For all weather camping (presuming you're talking the colder end of the spectrum):
A lot of people swear by freestanding tents, but I've never found them to be that big of an advantage and IMO they're not worth the extra weight/bulk. If you learn to make "deadmen" from your kit/stones/sawn up branches for most 3-season tents will work fine in all snow that you could still ride in. Large nails made into pegs for frozen ground are similarly useful if there is unlikely to be thick snow, but the ground will be frozen.
In terms of specific brands, Exped 9 DLX is a superb mat for winter camping. Really worth the minimal weight/size penalty for the warmth it gives. A good sleeping bag is a must. A lot of people swear by down-filled bags for very cold weather. Generally I'd agree, but I prefer the Mountain Hardware Lamina range. They pack down as small as equivalently warm down bags, yet retain all the advantages of synthetic. Until recently, they didn't offer models that go down to *really* low temperature ratings (although a colleague still managed to use the Lamina 0 on a successful Kilimanjaro ascent! They aren't "cheap", but they're about half the price of equivalent down bags too! Only slight disadvantage compared to the real "money no object" down bags (that have a waterproof outer layer to keep the down dry) is a slight weight penalty. Weight isn't as a big a deal on a motorbike as hiking, IMO.
For a camping pillow, the Exped inflatable pillow is the best compromise between pack size:comfort/a good sleep that I have found. It's smaller than fist sized packed up and weighs nothing.
It's more important than usual to take an emergency orange bivvy bag and space blanket when you expect it to be cold. Between them, they can add a few degrees of warmth if it's colder than expected in your tent/bag and will usually ensure a basic level of "survival" if your tent and/or sleeping bag are damaged/lost.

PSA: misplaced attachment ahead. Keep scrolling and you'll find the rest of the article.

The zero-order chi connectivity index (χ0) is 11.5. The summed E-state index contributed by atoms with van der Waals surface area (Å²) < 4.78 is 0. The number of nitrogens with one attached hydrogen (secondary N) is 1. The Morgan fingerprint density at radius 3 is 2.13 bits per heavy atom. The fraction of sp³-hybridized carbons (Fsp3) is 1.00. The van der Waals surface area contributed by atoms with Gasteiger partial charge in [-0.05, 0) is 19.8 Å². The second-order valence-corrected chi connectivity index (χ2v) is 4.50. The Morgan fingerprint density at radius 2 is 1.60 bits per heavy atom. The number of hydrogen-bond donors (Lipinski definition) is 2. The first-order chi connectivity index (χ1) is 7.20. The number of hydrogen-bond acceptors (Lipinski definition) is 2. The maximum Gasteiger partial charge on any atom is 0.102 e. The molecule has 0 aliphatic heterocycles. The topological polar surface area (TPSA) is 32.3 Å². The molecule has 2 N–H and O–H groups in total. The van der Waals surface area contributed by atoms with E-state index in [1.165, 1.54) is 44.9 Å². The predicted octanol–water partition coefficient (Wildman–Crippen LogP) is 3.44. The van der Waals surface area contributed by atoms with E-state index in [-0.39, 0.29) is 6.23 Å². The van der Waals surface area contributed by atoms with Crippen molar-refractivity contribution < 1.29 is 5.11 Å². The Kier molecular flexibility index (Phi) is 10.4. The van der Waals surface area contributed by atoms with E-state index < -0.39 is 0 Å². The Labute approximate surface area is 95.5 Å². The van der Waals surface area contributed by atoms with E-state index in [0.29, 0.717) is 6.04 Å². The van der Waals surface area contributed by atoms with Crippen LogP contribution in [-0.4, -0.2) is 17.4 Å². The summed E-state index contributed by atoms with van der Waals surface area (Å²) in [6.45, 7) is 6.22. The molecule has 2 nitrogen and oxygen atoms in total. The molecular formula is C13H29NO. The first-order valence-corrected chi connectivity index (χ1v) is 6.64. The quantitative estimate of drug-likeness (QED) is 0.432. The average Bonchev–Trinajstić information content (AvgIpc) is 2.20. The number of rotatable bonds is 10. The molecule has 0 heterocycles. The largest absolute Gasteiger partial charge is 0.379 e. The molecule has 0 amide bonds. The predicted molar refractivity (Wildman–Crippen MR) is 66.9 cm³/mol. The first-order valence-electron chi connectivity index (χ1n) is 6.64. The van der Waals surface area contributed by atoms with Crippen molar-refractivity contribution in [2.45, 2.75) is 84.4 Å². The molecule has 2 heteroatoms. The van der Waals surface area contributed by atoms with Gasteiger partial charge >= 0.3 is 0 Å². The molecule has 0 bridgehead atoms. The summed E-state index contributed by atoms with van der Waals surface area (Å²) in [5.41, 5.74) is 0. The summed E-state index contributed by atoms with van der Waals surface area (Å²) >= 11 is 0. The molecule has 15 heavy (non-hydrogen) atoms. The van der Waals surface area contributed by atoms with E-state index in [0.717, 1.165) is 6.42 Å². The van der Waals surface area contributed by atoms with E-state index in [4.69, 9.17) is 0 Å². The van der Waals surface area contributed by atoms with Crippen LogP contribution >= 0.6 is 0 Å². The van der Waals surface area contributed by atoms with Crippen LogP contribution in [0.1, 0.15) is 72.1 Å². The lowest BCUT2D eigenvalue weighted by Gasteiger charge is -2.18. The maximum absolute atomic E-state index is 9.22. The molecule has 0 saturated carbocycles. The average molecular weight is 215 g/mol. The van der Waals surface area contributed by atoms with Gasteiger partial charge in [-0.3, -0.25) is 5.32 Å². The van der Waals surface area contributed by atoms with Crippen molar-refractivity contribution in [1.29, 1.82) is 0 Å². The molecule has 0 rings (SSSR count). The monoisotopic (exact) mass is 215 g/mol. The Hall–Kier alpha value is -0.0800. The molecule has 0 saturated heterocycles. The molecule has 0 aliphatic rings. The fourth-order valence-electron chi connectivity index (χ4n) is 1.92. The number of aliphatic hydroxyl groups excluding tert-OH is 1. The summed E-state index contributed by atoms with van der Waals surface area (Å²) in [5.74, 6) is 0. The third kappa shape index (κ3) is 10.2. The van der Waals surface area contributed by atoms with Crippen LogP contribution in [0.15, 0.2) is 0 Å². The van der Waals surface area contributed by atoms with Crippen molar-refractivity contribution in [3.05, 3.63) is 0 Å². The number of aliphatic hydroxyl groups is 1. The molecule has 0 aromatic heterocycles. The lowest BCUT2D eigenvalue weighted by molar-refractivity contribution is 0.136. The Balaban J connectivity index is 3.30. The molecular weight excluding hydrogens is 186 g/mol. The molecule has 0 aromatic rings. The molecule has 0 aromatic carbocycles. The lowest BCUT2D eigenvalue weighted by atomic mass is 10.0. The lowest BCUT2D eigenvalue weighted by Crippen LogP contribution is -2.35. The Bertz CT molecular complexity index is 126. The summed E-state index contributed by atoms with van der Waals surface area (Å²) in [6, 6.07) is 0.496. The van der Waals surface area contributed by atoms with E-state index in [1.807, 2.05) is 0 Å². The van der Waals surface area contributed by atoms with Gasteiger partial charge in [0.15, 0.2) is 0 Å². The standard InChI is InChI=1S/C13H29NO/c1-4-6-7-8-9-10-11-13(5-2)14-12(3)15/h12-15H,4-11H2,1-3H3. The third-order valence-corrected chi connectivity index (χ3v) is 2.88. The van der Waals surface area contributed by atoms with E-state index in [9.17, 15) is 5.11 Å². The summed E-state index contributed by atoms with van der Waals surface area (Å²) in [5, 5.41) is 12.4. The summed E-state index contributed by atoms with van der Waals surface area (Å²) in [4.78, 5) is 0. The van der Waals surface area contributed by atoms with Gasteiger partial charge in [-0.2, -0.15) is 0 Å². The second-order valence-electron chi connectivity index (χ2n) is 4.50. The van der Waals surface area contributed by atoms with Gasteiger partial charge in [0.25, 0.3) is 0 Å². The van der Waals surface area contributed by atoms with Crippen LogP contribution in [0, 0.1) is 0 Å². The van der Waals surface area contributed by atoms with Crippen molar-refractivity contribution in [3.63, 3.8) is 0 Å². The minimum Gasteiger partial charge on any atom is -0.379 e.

As cchoc says, Jetboils are great. I've never had problems with the gas itself in cold weather, but the piezo (lighter) that is built in stops working at high altitude/in really cold conditions. Carry a firesteel/bic lighter as a backup. Dehydrated food makes more sense in cold weather where snow/water is more prevalent. The weight:calories ratio is great too, which is really important when it's very cold (as you'll burn a lot more calories). There's a particular brand I use for cold weather (comes in orange packets) that are about twice as calorific as the next competitor. Damned if I can remember the name now and I'm overseas so can't check, but will edit this post if I remember when I get home.
Testing winter kit before you need
it is ten times more important than summer stuff. Try it out in your yard, or within 10 miles of home before using it in anger. When it's several degrees below freezing at high altitude, in a foreign country, in the pitch black and you have damp clothes is not the time to find out you don't know how to put your tent up, or that your optimistically categorised "four season" bag has only been designed to withstand the rigours of a Jamaican winter.